Dillen, Sophie Y., Marron, Nicola., Bastien, Catherine., Ricciotti, Luca., Salani, Francesco, Sabatti, Maurizio, Pinel, Matthieu P.C., Rae, Anne M., Taylor, Gail and Ceulemans, Reinhart
Effects of environment and progeny on biomass estimations of five hybrid poplar families grown at three contrasting sites across Europe
Forest Ecology and Management, 252, (1-3), . (doi:10.1016/j.foreco.2007.06.003).
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The quantitative and qualitative estimation of above ground biomass production is essential for short-rotation forestry. Indirect methods of biomass estimation have been developed based on the establishment of regressions between biomass components and tree dimensions as well as canopy architecture. The difficulty encountered with this method is to know whether, and to what degree, the obtained equations can be used under contrasting environmental conditions and for different genetic backgrounds.
In the present study, allometric equations were developed linking tree dry weight (stem, branch and aboveground tree dry weight) with stem circumference, stem height and number of sylleptic branches for five 2-year-old intra- as well as interspecific poplar (Populus) families growing at three contrasting sites in Europe, i.e. Northern Italy, Central France and Southern UK. The multiple regression method was used to find the most precise biomass equation which represents the genetic variation for each family at each site, independently, as well as a common equation involving all families and sites.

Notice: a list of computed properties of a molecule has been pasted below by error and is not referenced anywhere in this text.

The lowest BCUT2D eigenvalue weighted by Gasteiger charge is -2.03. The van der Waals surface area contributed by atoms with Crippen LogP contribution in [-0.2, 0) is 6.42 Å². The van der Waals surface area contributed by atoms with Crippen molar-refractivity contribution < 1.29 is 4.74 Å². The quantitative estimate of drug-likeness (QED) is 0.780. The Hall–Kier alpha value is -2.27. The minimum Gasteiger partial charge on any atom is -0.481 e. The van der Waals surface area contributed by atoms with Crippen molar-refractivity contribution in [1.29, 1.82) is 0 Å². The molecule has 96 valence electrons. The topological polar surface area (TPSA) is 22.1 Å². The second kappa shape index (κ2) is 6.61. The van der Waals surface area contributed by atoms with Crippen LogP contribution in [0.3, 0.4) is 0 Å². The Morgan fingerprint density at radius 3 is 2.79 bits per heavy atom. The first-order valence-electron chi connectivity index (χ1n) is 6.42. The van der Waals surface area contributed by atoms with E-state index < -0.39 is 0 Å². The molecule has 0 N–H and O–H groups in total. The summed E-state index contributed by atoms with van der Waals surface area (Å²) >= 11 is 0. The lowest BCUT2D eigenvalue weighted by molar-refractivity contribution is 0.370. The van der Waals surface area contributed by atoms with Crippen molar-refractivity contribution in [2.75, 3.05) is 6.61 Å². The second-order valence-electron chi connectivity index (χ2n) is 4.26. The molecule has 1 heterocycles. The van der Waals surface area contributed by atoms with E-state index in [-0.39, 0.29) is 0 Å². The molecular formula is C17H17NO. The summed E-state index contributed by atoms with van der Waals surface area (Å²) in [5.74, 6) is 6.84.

The two F(1) P. deltoides × P. trichocarpa families and the F(1) P. alba × P. alba family were the most productive families irrespective of site. However, different patterns in biomass accumulation were observed between these crosses. The F(1) P. alba × P. alba family accumulated significantly more biomass in branches than in the stem as compared to both other families. In most cases, different transformations of the dependent variables were needed to improve the linear equations. Stem circumference was superior in predicting tree dry weight, but stem height and number of sylleptic branches were often needed to optimize the equations dependent on family and site.
A standardized equation combining the five families and the three sites explained more than 95% of the observed variation for tree dry weight. However, there was a significant family effect, and at the UK site, a severe rust attack could have affected the relationships among the three predictors resulting in a significantly different equation for this site. When the UK site was excluded from the model, no overall site effect was observed. Thus, a single equation might be applied at family level regardless of the environmental conditions when stand density, age and plantation management are comparable.
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